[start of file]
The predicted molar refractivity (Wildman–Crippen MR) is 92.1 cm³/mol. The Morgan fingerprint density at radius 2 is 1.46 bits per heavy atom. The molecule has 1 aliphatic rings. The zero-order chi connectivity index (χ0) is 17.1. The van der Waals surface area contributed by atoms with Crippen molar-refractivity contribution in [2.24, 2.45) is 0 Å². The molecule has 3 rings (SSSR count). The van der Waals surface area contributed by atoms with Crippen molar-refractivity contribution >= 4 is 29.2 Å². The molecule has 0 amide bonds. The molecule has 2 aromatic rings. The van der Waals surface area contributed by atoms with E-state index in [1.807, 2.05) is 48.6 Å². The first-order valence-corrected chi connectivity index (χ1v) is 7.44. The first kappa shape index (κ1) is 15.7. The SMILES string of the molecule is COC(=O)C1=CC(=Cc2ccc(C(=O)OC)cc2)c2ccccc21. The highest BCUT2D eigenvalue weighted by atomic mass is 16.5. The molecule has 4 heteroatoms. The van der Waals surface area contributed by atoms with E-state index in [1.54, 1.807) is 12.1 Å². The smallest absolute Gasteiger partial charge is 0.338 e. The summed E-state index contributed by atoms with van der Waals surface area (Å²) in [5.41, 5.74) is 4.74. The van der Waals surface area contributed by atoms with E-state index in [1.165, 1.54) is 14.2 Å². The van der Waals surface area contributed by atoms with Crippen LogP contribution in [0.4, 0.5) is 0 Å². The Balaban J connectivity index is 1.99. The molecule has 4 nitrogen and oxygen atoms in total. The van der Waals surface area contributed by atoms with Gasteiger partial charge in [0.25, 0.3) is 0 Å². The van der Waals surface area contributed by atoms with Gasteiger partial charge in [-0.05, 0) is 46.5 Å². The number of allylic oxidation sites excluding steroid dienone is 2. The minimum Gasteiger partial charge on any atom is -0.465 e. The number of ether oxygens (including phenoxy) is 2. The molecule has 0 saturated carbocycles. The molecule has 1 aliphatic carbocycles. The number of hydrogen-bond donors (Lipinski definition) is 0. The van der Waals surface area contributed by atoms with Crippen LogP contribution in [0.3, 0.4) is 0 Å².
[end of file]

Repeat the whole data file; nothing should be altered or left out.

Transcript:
The predicted molar refractivity (Wildman–Crippen MR) is 92.1 cm³/mol. The Morgan fingerprint density at radius 2 is 1.46 bits per heavy atom. The molecule has 1 aliphatic rings. The zero-order chi connectivity index (χ0) is 17.1. The van der Waals surface area contributed by atoms with Crippen molar-refractivity contribution in [2.24, 2.45) is 0 Å². The molecule has 3 rings (SSSR count). The van der Waals surface area contributed by atoms with Crippen molar-refractivity contribution >= 4 is 29.2 Å². The molecule has 0 amide bonds. The molecule has 2 aromatic rings. The van der Waals surface area contributed by atoms with E-state index in [1.807, 2.05) is 48.6 Å². The first-order valence-corrected chi connectivity index (χ1v) is 7.44. The first kappa shape index (κ1) is 15.7. The SMILES string of the molecule is COC(=O)C1=CC(=Cc2ccc(C(=O)OC)cc2)c2ccccc21. The highest BCUT2D eigenvalue weighted by atomic mass is 16.5. The molecule has 4 heteroatoms. The van der Waals surface area contributed by atoms with E-state index in [1.54, 1.807) is 12.1 Å². The smallest absolute Gasteiger partial charge is 0.338 e. The summed E-state index contributed by atoms with van der Waals surface area (Å²) in [5.41, 5.74) is 4.74. The van der Waals surface area contributed by atoms with E-state index in [1.165, 1.54) is 14.2 Å². The van der Waals surface area contributed by atoms with Crippen LogP contribution in [0.4, 0.5) is 0 Å². The Balaban J connectivity index is 1.99. The molecule has 4 nitrogen and oxygen atoms in total. The van der Waals surface area contributed by atoms with Gasteiger partial charge in [0.25, 0.3) is 0 Å². The van der Waals surface area contributed by atoms with Gasteiger partial charge in [-0.05, 0) is 46.5 Å². The number of allylic oxidation sites excluding steroid dienone is 2. The minimum Gasteiger partial charge on any atom is -0.465 e. The number of ether oxygens (including phenoxy) is 2. The molecule has 0 saturated carbocycles. The molecule has 1 aliphatic carbocycles. The number of hydrogen-bond donors (Lipinski definition) is 0. The van der Waals surface area contributed by atoms with Crippen LogP contribution in [0.3, 0.4) is 0 Å².